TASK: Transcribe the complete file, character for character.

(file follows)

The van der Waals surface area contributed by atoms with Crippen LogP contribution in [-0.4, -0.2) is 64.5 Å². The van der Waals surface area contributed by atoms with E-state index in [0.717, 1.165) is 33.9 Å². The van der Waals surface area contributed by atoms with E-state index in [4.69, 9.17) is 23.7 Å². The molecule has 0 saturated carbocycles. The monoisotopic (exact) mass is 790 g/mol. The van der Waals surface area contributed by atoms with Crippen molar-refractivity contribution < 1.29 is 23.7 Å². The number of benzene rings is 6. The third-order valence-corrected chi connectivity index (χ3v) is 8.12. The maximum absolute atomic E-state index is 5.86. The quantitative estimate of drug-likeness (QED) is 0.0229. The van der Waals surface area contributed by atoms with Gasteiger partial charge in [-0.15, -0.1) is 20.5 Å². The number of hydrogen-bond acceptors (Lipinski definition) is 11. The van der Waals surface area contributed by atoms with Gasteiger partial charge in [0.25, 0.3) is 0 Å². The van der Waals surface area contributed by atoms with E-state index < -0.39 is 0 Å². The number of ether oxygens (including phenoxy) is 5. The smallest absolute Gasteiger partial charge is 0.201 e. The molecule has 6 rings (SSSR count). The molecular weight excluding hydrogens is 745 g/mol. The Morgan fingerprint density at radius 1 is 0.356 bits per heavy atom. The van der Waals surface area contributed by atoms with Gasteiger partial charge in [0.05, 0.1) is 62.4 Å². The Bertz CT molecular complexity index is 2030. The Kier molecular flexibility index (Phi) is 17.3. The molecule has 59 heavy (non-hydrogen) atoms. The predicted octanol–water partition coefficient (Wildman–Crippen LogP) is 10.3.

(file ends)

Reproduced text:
The van der Waals surface area contributed by atoms with Crippen LogP contribution in [-0.4, -0.2) is 64.5 Å². The van der Waals surface area contributed by atoms with E-state index in [0.717, 1.165) is 33.9 Å². The van der Waals surface area contributed by atoms with E-state index in [4.69, 9.17) is 23.7 Å². The molecule has 0 saturated carbocycles. The monoisotopic (exact) mass is 790 g/mol. The van der Waals surface area contributed by atoms with Crippen molar-refractivity contribution < 1.29 is 23.7 Å². The number of benzene rings is 6. The third-order valence-corrected chi connectivity index (χ3v) is 8.12. The maximum absolute atomic E-state index is 5.86. The quantitative estimate of drug-likeness (QED) is 0.0229. The van der Waals surface area contributed by atoms with Gasteiger partial charge in [-0.15, -0.1) is 20.5 Å². The number of hydrogen-bond acceptors (Lipinski definition) is 11. The van der Waals surface area contributed by atoms with Gasteiger partial charge in [0.25, 0.3) is 0 Å². The van der Waals surface area contributed by atoms with E-state index < -0.39 is 0 Å². The number of ether oxygens (including phenoxy) is 5. The smallest absolute Gasteiger partial charge is 0.201 e. The molecule has 6 rings (SSSR count). The molecular weight excluding hydrogens is 745 g/mol. The Morgan fingerprint density at radius 1 is 0.356 bits per heavy atom. The van der Waals surface area contributed by atoms with Gasteiger partial charge in [0.05, 0.1) is 62.4 Å². The Bertz CT molecular complexity index is 2030. The Kier molecular flexibility index (Phi) is 17.3. The molecule has 59 heavy (non-hydrogen) atoms. The predicted octanol–water partition coefficient (Wildman–Crippen LogP) is 10.3.